Perhaps one of my all-time favorite JSA-related tales was from the Infinity Inc. Annual #1. This was a story which largely concerned the Golden Age Green Lantern, a character whom I gush about here, and his daughter and son, Jade and Obsidian. That's the third comic I had Roy sign.

Roy (and writer Kurt Busiek) also appeared on a panel John and I attended later, where Roy talked at length about having taken over the scripting of The Amazing Spider-Man from Stan Lee in 1971. Roy also discussed the Spider-Man costume shown below, which he's owned since the mid-1960s. This was created for publicity purposes, and Roy himself used to wear it! (For an extensive article about the costume, its history, and numerous rare photos of Roy wearing it over the years, click here!)

This photo, taken by my friend John, shows Roy's Spider-Man costume. If you look closely, you'll note
that the legs of the outfit are purple rather than the proper blue that most of the rest of the suit is made of.

This photo, also taken by John, shows just a small section of the convention
floor. That's me on the far right, about three-quarters down. (Just kidding.)

Someone had the good idea to have Roy, who co-created the Iron Fist character
with artist Gil Kane in 1974, meet Finn Jones. Jones has the title role in Netflix'
Iron Fist series, and appears in The Defenders as well. I assume that something
was said to Jones along the lines of "If it wasn't for Roy, you wouldn't have a job."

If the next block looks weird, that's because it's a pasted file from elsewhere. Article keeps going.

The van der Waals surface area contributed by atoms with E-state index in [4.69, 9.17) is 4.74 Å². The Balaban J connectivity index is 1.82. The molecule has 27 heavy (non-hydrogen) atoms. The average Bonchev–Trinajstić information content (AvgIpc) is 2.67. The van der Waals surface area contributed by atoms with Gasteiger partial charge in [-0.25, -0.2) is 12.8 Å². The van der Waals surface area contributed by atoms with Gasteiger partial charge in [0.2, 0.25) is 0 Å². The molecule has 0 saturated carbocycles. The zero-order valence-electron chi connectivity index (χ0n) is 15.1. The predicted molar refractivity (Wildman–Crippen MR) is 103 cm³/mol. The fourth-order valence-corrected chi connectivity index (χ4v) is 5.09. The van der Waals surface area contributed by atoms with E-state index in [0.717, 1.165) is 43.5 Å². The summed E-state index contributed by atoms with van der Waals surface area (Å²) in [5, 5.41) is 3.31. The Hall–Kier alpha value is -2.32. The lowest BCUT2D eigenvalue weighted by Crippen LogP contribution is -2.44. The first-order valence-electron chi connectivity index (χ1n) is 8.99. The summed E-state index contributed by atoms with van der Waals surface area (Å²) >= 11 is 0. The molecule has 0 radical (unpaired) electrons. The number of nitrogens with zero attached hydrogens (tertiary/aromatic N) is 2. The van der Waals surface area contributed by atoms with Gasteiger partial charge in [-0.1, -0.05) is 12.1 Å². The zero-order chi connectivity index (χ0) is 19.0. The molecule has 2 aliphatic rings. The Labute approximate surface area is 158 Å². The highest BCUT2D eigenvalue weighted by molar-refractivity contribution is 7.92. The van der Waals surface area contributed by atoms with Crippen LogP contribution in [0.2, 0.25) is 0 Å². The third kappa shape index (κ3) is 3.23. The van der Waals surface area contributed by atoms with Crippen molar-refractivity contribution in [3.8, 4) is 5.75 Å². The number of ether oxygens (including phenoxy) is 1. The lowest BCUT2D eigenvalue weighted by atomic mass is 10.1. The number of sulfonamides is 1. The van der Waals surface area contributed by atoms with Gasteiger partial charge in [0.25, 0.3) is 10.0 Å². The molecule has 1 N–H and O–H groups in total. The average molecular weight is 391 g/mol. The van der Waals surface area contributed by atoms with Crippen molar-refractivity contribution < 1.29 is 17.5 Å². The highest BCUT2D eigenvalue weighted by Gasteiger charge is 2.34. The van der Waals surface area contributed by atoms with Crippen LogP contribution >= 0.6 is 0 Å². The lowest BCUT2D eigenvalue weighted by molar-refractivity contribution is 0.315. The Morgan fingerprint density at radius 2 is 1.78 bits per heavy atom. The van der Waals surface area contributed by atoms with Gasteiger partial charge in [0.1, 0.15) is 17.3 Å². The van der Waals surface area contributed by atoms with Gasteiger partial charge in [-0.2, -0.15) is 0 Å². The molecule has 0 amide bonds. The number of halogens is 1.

Summing up (yes, finally!), I enjoyed this convention immensely, and only have two minor regrets, three if you count my not approaching Lee Meriwether (as mentioned in Part One).

The first is that I only had Jerry Ordway sign that copy of All-Star Squadron #20, considering that the damned thing was written by none other than Roy Thomas! I mean, just look at that cover, which has such a great place for Roy to have signed it.

And my second regret? Well, I kinda wish I'd met con guest Jessica Henwick, who plays Colleen Wing on Iron Fist and in The Defenders. I mean, just look at her.

And I see that Roy Thomas didn't pass up his chance to meet Jessica Henwick. Roy, you dog, you!

Thanks for your time, and your perseverance!


  1. Passing up meeting Jessica Henwick would sure be a regret indeed haha

    I never knew Beast had his own comic. Sounds like Roy really had fun with it and was willing to chat a bit more than the others. I saw the purple, just looks weird with purple.

  2. I've finally gotten to see the end of Iron Fist's first season -- have yet to see The Defenders -- and the more I see of Jessica, the more I like her. Of course, Lee Meriwether is closer to my age...

    This may be hard to believe in these modern days of multiple X-Men titles and appearances, but for a while in the early seventies, they were in comic limbo. Their own title had been cancelled, and they didn't even guest star anywhere very often. They decided to change the Beast from an athletic guy with huge feet to his current furred form. First he was grey, then black, and somewhere after his fur turned black, someone got carried away with the blue highlighting comic colorists usually put on black cloth or hair, and he became the blue-furred Beastie that he is today!

    It was great to talk with Roy. I just hate that he was so damned popular, with such a long line of fans waiting to see him. Otherwise, I could have talked to him for hours if he'd let me!